I didn't grow up in a big city. I was born and raised in Aba, Abia State. My village is Umuechokwu in Old Umuahia. I don't come from a rich home but my parents worked hard to send me to a private school. I grew up running around barefoot, sucking mango seeds dry and pretending there were fairies in the flowers I held.
My mother is Malaysian and my father is Nigerian. I am an Igbo Aba gal. The uglies of my past did not tint the beauty of my childhood, like the way the harmattan wind smelt during the 6am walks to school, the sour odor of the person next to you on the bus, the dipping movement of the dragon fly during the rainy season, my father's smile; straight teeth but slightly stained, the sweat my classmates and I shared when standing tightly packed together during the morning assembly.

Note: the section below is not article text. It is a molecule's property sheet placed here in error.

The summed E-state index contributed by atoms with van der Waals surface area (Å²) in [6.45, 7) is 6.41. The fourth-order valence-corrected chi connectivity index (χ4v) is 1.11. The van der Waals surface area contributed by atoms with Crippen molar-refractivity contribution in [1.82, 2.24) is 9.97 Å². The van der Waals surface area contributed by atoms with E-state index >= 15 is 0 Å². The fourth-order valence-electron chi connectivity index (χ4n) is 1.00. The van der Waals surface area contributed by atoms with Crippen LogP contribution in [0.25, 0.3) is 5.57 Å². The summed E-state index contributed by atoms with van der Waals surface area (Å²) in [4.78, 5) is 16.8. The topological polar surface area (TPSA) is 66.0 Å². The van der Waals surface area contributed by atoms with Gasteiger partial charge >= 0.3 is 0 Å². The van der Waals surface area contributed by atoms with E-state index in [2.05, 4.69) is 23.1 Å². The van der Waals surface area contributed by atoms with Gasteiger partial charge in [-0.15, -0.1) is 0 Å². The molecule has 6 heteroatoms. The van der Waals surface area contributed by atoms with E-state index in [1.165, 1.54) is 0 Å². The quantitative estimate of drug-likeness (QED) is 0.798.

We are all homesick. Everywhere we go, we get a whiff of home and we inhale. Sucking in the air, hoping it will take us back to that moment in time when we could touch aroma. I live in Albuquerque, New Mexico now. I haven't seen my father in six years and I miss Nigeria.
With a double major in Cultural Anthropology and Africana Studies, I have expanded on my passions, read on upwards my dears.